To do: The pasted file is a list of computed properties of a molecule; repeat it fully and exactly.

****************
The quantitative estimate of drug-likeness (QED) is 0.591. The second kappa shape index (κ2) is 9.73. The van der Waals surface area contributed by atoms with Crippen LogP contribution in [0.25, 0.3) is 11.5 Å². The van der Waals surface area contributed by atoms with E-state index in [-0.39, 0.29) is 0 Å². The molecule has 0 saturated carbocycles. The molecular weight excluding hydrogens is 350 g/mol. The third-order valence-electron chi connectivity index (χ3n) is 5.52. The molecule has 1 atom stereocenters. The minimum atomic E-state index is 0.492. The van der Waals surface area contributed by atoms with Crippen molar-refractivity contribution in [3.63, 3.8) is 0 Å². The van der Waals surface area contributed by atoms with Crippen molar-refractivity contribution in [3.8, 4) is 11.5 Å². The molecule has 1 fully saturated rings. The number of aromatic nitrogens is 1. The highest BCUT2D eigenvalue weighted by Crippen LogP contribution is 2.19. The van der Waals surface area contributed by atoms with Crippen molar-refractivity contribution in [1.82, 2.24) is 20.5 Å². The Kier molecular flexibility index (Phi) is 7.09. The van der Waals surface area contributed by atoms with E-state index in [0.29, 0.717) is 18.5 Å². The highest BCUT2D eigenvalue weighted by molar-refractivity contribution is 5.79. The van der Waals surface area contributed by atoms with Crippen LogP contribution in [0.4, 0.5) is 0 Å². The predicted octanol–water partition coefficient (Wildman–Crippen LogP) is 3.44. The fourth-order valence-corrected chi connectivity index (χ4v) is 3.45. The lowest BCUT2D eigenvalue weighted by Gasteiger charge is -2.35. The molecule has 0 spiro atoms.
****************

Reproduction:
The quantitative estimate of drug-likeness (QED) is 0.591. The second kappa shape index (κ2) is 9.73. The van der Waals surface area contributed by atoms with Crippen LogP contribution in [0.25, 0.3) is 11.5 Å². The van der Waals surface area contributed by atoms with E-state index in [-0.39, 0.29) is 0 Å². The molecule has 0 saturated carbocycles. The molecular weight excluding hydrogens is 350 g/mol. The third-order valence-electron chi connectivity index (χ3n) is 5.52. The molecule has 1 atom stereocenters. The minimum atomic E-state index is 0.492. The van der Waals surface area contributed by atoms with Crippen molar-refractivity contribution in [3.63, 3.8) is 0 Å². The van der Waals surface area contributed by atoms with Crippen molar-refractivity contribution in [3.8, 4) is 11.5 Å². The molecule has 1 fully saturated rings. The number of aromatic nitrogens is 1. The highest BCUT2D eigenvalue weighted by Crippen LogP contribution is 2.19. The van der Waals surface area contributed by atoms with Crippen molar-refractivity contribution in [1.82, 2.24) is 20.5 Å². The Kier molecular flexibility index (Phi) is 7.09. The van der Waals surface area contributed by atoms with E-state index in [0.29, 0.717) is 18.5 Å². The highest BCUT2D eigenvalue weighted by molar-refractivity contribution is 5.79. The van der Waals surface area contributed by atoms with Crippen LogP contribution in [0.4, 0.5) is 0 Å². The predicted octanol–water partition coefficient (Wildman–Crippen LogP) is 3.44. The fourth-order valence-corrected chi connectivity index (χ4v) is 3.45. The lowest BCUT2D eigenvalue weighted by Gasteiger charge is -2.35. The molecule has 0 spiro atoms.